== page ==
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Words: 1589 |
8 min read
Published: Sep 20, 2018
Words: 1589|Pages: 3|8 min read
“The quality of knowledge produced by an academic discipline is directly proportional to the duration of historical development of that discipline.” Explore this claim with reference to two disciplines. ‘Knowledge’ implies the awareness of an individual to a theoretical or intellectual interpretation of a phenomenon. It takes into account several factors, such as facts, skill sets, and descriptions. These factors are acquired through learnings’, experiences, perceptions, or discoveries. The ‘quality’ of knowledge is the value we give to the disciplines in relation to how useful they are to us and how valid an explanation they provide for a theory. ‘Historical development’ is the analysis of a theory deduced through comparison from years of development of a phenomenon. It is understood that the evaluation, and therefore, development of knowledge is a predominant factor that helps in determining the quality of information presented. Hence, the crux of the question explores the extent to which one can measure the quality of knowledge solely based on its historical duration, ignoring other biases. The obtainable value to be derived from a particular discipline is often determined as a product of multiple factors. These factors go beyond the limited framework of merely the time invested into the discipline. For example, the course that I have chosen to pursue my career in, Medicine, is considered coveted, not just because of the time required to master it, but also due to its indispensability and as a result, the tantamount resources invested into it. Hence my decision to commit to this discipline is based on the historical development and overall knowledge framework entailing it.
However, how does one decide what knowledge should be regarded as being of better quality? Investments made, be it in terms of time or money, for the development of discoveries in disciplines such as Medicine is evidence of the progression of knowledge in that field. To support this claim, an example of technological advancements in the field of Cancer Nano-therapy can be taken into consideration. A newly employed method, this process fulfills the need for more precise treatments in a cost-effective manner. It is a progression from the prior use of chemotherapy drugs, first employed in the 1940s, which although still widely used, is not believed to be as functional as this recent development. Applications of reasoning, alongside the consensus of truth, are what ultimately produce justifiable knowledge, which is used to enhance and concretize our viewpoints of the world.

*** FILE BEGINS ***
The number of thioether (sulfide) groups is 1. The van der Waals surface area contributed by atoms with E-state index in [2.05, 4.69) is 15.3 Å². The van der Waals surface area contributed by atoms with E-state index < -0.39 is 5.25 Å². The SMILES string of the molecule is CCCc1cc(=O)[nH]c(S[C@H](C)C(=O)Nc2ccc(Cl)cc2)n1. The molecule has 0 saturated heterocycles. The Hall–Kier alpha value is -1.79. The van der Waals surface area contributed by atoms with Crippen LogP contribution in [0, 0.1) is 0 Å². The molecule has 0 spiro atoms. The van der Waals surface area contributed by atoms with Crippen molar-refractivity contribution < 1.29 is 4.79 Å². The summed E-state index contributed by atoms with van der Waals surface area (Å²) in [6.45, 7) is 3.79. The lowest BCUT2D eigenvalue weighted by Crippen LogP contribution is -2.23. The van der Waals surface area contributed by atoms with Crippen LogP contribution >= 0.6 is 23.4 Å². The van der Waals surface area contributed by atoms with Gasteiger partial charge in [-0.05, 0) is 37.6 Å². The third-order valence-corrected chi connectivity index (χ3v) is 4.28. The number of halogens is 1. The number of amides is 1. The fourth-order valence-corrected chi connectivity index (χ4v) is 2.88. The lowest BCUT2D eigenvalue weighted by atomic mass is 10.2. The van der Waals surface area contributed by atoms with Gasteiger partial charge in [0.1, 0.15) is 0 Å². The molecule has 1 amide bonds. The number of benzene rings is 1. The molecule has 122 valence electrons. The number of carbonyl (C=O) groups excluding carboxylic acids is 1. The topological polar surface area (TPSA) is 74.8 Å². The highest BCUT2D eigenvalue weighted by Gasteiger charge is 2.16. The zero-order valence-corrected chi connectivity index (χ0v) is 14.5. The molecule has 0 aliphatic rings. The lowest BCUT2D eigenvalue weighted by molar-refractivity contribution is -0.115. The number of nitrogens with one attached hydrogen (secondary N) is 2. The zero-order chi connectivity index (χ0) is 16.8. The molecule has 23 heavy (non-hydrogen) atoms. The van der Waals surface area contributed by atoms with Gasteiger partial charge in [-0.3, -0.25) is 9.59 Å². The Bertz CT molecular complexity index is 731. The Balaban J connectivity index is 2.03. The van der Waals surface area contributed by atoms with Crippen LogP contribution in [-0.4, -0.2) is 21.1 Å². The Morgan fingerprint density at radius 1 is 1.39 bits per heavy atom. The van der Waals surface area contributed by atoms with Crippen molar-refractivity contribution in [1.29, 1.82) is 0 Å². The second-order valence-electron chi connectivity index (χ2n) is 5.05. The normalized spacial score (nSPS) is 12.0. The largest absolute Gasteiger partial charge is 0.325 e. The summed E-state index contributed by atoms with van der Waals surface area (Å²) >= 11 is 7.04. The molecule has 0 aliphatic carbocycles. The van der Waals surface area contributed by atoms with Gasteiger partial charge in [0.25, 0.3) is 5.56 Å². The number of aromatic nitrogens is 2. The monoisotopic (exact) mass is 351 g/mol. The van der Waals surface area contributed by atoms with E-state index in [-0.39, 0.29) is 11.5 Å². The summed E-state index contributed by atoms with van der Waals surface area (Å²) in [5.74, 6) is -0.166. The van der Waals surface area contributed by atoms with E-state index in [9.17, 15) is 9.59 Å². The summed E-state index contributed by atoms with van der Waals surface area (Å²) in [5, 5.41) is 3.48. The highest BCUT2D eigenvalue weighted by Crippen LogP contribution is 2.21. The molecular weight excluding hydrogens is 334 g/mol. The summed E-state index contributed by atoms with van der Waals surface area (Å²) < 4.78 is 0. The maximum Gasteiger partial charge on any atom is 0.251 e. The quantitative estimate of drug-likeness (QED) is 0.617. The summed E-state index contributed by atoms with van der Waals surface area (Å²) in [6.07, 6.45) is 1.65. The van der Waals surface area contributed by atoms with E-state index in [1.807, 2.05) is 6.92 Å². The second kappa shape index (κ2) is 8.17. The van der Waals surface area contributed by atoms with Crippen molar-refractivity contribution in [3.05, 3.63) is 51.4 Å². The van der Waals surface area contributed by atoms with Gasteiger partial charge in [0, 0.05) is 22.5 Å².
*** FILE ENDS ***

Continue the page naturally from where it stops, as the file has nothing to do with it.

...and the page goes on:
Accepted theories, like Charles Darwin’s Theory of Evolution, for instance, are the best explanations available so far for how the world works. Such theories have been rigorously examined, authenticated, and availed as the ground-work for newly developing speculations. However, new methodologies can alter an individual’s perception, and amend their inclination towards the new knowledge being produced at a relatively later date. It can, therefore, be agreed upon that more time spent on historical development of a particular domain of knowledge produces a more comprehensive, and hence better quality of that knowledge. Isaac Newton’s ‘Classic Mechanics’ theory, constructed in the 1600s, was a straightforward yet rewarding set of mathematical equations that deemed credible enough to explain the movements of objects in Space and on Earth.
The theory was put into application in several studies. However, with time, the Classical Mechanics theory was overpowered by Albert Einstein 1900s theory of ‘Special Relativity’. It hypothesized that as one reordered their frame of reference, their assessment of Space and time also underwent a reformation. Hence, Special Relativity was widely accepted and received greater interest, while providing scope for further investigation along the lines of this exploration.
Generating accurate conclusions, the theory was not only extensively verified but it led to the creation of a new phenomenon bolstered by concrete explanations. Hence, this example goes on to show how with time, there is a relentless modification of theories and an evaluation of how these preceding explanations surpass that of the previous one. The newly developed theory is then accepted as the norm succeeding the appraisal made on these grounds. As seen in the cases mentioned above, the historical development of disciplines tends to improve the quality of knowledge presented over the course of time.
However, do time and development of a discipline progress at a directly proportional rate? ‘Direct proportionality’ is described as the correlation between different quantities whose values increase or decrease in a corresponding ratio. Although it is fathomed that historical development of a discipline is necessary for the quality of knowledge to become more precise, the direct proportionality of this association is difficult to measure. Hence, it is easy to invalidate and/or disprove.